Comparing people to shipping packages did not go over well with pro-immigration activists. But it turns out Garcia made a similar reference two years ago -- not to shipping, but to credit cards.

In a local 2014 radio interview with host Grant Stern, Garcia -- then a sitting congressman -- made an analogy to a traveler using his credit card to buy a coconut in a remote area of Thailand. (Aroud the 40-minute mark.)

"American Express finds you, yet we can't find Pedro, when he crosses the border. It's silliness," Garcia said, apparently using a "Pedro" as the stand-in name for a Hispanic immigrant.

Garcia had been talking about the need for immigration reform, but he added he didn't advocate open borders, just better policies.

Asked about Garcia's comment in light of the candidate's shot at Comstock and Curbelo, Garcia spokesman Javier Hernandez argued the AmEx reference related to financial instruments the U.S. could use to find trouble immigrants -- though if that's what Garcia meant, he didn't make it explicit in the 2014 interview.

"Unlike the Trump Republicans supported by Carlos Curbelo, Joe Garcia would never compare immigrants to inanimate objects in order to score political points," Hernandez said in a statement. "Joe's comments -- in an interview supporting immigration reform -- addressed the ability of the government to use financial tracking mechanisms, if needed, to bring justice to individuals who are breaking the law."

June 23, 2016

Curbelo rivals take aim over Supreme Court immigration ruling


The two Democrats vying to challenge U.S. Carlos Curbelo leaped at the chance Thursday to pound the Miami Republican over the Supreme Court's ruling to block one of President Barack Obama's executive actions on immigration.

Annette Taddeo and former Rep. Joe Garcia noted Curbelo had characterized the Deferred Action for Parents of Americans, or DAPA, overreach by the White House. The court deadlocked 4-4 over the program, allowing a lower appeals court decision against its constitutionality to stand. The late Justice Antonin Scalia has not been replaced.

"It's a sad day for immigrant families and the many activists who have fought for real change," Garcia said in a statement. "When Republicans refused to put my comprehensive immigration reform bill to a vote, I supported President Obama's actions. Now, two years later, Republican still won't take up immigration reform, or even fill the Supreme Court's vacancy, all while they continue to push immigrants into the shadows."

DAPA would have allowed the parents of lawful permanent residents -- in effect, the parents who brought their children into the country illegally -- to apply for a program protecting them from deportation.

"I'm heartbroken by today's Supreme Court decision," Taddeo said in a statement. "It's a big blow to Hispanic families in South Florida. Families continue to be torn apart because of our broken immigration system, and instead of solving the problem, Carlos Curbelo and his Republican buddies in Congress continue to shift the blame elsewhere."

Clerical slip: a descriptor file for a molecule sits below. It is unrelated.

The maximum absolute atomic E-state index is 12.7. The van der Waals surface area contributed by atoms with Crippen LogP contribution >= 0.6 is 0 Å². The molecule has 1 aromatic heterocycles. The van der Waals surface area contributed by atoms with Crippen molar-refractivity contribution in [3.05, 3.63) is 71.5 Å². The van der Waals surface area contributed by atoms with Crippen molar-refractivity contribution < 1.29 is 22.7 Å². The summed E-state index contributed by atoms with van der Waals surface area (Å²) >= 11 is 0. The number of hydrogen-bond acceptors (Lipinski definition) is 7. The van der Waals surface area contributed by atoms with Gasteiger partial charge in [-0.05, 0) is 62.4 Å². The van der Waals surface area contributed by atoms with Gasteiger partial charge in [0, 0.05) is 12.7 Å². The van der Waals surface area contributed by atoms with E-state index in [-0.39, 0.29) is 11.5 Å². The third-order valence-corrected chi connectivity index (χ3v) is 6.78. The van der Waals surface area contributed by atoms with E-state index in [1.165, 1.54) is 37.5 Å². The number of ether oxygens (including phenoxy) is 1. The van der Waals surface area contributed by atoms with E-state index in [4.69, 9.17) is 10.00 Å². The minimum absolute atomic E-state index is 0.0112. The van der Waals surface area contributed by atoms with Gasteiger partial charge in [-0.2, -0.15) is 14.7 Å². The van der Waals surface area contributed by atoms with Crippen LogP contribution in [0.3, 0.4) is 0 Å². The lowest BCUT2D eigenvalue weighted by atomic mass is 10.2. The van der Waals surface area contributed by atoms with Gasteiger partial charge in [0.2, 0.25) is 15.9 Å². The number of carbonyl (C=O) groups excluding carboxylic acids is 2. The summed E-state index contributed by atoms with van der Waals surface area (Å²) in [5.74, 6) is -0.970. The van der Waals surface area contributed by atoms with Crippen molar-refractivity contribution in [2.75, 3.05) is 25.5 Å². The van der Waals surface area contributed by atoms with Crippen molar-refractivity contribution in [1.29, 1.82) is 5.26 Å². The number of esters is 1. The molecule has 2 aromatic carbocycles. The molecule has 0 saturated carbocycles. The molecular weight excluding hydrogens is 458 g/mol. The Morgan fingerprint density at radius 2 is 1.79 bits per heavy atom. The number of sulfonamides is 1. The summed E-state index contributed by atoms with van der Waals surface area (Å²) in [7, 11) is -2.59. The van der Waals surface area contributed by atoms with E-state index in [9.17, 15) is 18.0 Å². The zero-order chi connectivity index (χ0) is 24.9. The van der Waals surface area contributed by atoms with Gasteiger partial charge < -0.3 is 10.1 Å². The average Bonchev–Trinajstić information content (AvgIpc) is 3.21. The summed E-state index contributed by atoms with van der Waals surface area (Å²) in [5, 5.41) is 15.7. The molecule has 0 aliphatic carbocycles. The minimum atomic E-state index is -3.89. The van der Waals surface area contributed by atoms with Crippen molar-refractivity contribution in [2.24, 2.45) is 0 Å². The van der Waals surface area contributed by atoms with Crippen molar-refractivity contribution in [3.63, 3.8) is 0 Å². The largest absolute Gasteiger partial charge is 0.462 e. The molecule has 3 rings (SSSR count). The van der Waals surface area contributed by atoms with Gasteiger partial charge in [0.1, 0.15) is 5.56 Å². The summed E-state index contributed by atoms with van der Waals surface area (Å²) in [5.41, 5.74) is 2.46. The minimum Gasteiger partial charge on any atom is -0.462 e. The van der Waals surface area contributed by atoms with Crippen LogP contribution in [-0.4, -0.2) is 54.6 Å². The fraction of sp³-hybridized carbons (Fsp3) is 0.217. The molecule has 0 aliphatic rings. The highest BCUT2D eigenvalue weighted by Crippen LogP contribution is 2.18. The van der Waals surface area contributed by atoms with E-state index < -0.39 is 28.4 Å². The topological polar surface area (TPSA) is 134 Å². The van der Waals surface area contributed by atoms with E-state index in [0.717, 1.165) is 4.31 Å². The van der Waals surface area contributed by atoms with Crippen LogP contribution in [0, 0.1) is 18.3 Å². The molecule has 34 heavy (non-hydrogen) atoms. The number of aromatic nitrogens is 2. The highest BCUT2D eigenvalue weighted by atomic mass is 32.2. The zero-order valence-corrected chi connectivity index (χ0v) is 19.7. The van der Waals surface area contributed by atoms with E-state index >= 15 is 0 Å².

Taddeo also blasted Curbelo on Twitter, saying if he "really cared about South Florida's immigrant families, he wouldn't be applauding" the decision -- even though Curbelo didn't actually praise the court.

He and other Republicans said in a joint statement Thursday that the court ruling did not solve the immigration problem and Congress should "work together" to fix the system. Last week, he and Miami Republican Rep. Ileana Ros-Lehtinen led the effort to defeat a House amendment against Obama's Deferred Action for Childhood Arrivals, or DACA.

Garcia and Taddeo, however, argue Curbelo has moderated his position in office, given that his newly redrawn district is more Democratic, as is the presidential-election year electorate. Garcia noted Curbelo said in 2014 that he did "not support amnesty" for undocumented immigrants and thought the U.S. should return children crossing the border back to their home countries.

This post has been updated.

June 16, 2016

Annette Taddeo files to run for Congress in Miami

Annette Taddeo filed the paperwork today to qualify for Congressional District 26 in Miami-Dade and Monroe counties her campaign announced today.

Taddeo will face former U.S. Rep. Joe Garcia who lost reelection to Carlos Curbelo, a Republican, in 2014. It's possible that Curbelo will face a primary challenger too.

Taddeo paid the $10,440 fee to qualify.

In May, internal polls on the Democratic side showed Garcia in the lead but a sizable chunk of the voters were undecided in the swing district. Taddeo overhauled her campaign staff last month -- her new spokesman Omer Farooque started today. Taddeo has the backing of the Democratic Congressional Campaign Committee and Emily's List.

The five-day qualifying period starts Monday. The primary is Aug. 30th but voters will start casting ballots by absentee in July.

This post has been updated to reflect that Taddeo qualified by paying the fee.